Normally a first baseman has his foot right next to the base, catches a pickoff throw and then drops the tag straight down; trying to tag the runner’s hand. That’s not how Hosmer does it; when holding a runner Eric has been positioning himself off the bag—a step toward the pitcher—and then sweeping the tag back to the runner’s body.
It helps that Hosmer is built along the same lines as a California Condor, but his positioning shortens the pitcher’s throw and has the tag happening sooner than if he were on the bag. In this case Wade short-hopped the throw, but Homser handled the short hop and got the tag down on Gomez.
Hosmer told me James Shields and Wade Davis brought that pickoff trick along with them when they came over from Tampa Bay. This is why you talk baseball: you never know when you’re going to learn a new thing that will help you win a game—and in this case, a very important playoff game.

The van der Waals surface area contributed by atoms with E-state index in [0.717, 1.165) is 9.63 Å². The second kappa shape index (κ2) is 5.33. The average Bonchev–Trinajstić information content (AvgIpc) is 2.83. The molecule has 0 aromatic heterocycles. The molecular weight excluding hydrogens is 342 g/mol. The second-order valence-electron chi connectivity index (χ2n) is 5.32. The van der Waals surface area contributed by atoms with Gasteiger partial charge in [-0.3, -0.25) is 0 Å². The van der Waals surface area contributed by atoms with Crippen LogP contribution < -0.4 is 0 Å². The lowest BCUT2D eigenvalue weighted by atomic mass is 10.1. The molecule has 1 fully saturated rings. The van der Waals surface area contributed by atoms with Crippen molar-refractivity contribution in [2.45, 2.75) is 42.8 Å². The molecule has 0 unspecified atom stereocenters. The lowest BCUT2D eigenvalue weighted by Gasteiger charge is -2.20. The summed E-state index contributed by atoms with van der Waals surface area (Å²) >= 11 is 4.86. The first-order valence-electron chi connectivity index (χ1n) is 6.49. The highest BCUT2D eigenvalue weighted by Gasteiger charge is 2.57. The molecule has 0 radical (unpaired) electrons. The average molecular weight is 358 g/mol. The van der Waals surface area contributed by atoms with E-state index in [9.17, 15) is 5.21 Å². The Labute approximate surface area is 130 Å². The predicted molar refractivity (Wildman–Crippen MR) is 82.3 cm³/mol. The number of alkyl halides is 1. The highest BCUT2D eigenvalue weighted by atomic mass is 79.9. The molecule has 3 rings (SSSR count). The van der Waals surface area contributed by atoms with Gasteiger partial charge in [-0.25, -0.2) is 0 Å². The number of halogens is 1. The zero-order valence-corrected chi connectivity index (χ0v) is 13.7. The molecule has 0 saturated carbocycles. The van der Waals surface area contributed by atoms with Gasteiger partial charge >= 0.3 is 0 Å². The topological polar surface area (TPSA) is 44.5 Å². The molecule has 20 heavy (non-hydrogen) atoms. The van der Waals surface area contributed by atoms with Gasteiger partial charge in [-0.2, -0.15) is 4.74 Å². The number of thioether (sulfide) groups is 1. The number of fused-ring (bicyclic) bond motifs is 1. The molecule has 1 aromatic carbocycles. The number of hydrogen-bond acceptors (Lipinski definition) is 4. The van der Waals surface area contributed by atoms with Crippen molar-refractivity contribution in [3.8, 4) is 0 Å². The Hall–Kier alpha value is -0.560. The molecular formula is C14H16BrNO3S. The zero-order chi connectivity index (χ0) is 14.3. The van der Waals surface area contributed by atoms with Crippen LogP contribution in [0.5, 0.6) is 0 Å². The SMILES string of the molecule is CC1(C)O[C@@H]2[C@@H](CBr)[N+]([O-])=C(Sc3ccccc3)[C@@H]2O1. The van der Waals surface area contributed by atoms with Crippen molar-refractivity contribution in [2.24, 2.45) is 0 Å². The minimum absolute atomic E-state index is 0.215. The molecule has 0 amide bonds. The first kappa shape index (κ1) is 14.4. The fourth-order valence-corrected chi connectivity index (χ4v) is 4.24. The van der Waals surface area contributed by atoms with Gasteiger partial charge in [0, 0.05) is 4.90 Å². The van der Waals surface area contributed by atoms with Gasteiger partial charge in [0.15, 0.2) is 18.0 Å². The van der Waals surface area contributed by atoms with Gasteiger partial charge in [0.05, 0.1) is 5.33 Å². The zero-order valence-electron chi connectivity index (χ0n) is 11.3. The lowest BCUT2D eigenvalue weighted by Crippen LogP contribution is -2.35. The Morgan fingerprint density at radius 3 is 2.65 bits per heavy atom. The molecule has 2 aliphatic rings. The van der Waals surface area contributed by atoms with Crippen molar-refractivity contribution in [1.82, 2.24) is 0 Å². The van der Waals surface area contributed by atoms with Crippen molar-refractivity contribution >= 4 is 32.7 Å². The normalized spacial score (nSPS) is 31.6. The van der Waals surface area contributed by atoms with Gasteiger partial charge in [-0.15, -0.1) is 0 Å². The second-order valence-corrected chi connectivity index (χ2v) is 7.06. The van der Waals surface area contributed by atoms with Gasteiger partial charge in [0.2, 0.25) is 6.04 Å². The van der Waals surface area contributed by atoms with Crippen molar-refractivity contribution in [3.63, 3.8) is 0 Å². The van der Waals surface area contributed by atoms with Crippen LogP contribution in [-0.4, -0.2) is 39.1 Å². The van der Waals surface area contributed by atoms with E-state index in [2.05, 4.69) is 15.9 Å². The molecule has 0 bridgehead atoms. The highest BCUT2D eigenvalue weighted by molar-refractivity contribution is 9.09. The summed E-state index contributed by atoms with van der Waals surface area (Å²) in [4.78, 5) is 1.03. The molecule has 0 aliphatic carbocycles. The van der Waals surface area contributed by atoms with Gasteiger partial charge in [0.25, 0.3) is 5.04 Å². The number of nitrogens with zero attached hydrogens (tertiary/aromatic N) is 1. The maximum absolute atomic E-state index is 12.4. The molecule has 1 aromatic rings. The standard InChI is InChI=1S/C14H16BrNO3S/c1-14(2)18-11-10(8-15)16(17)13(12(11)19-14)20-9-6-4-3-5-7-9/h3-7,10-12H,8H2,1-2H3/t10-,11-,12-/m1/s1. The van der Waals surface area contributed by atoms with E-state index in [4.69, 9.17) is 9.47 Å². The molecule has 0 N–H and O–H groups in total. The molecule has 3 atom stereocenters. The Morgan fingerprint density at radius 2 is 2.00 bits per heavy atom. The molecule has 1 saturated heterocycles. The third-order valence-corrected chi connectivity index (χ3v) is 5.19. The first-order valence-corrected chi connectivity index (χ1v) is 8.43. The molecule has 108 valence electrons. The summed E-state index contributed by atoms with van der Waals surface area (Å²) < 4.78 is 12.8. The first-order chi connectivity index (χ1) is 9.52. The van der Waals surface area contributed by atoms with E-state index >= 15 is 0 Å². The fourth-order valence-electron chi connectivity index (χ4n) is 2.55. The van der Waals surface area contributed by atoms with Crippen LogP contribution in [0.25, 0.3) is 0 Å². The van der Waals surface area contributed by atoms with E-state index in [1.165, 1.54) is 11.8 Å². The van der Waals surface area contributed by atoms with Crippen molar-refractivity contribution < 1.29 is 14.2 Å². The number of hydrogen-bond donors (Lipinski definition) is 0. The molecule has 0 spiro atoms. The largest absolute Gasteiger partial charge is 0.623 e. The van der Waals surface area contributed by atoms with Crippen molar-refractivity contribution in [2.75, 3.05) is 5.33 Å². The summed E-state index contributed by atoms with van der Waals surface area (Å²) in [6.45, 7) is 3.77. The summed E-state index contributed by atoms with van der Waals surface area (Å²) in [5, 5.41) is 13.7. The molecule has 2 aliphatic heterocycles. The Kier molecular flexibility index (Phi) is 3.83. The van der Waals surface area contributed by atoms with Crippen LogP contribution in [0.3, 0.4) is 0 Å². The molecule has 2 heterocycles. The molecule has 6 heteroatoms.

How Jeff Francoeur helped the Royals win—sort of
In the sixth inning Eric Hosmer had an RBI single on a pitch that might have been closer to the third-base dugout than home plate. Astros reliever Oliver Perez threw two sliders in a row to Hosmer and with the count 0-2, Perez threw a third slider. Hosmer threw his rear end at the Royals dugout and his bat at the ball. The result was a soft flare over the shortstop’s head and a run for the Royals. After the game Eric was asked about the swing, laughed and said: "I guess Frenchy had a big impact on me."
So if you hated Jeff Francoeur when he played here, you might want to thank him now.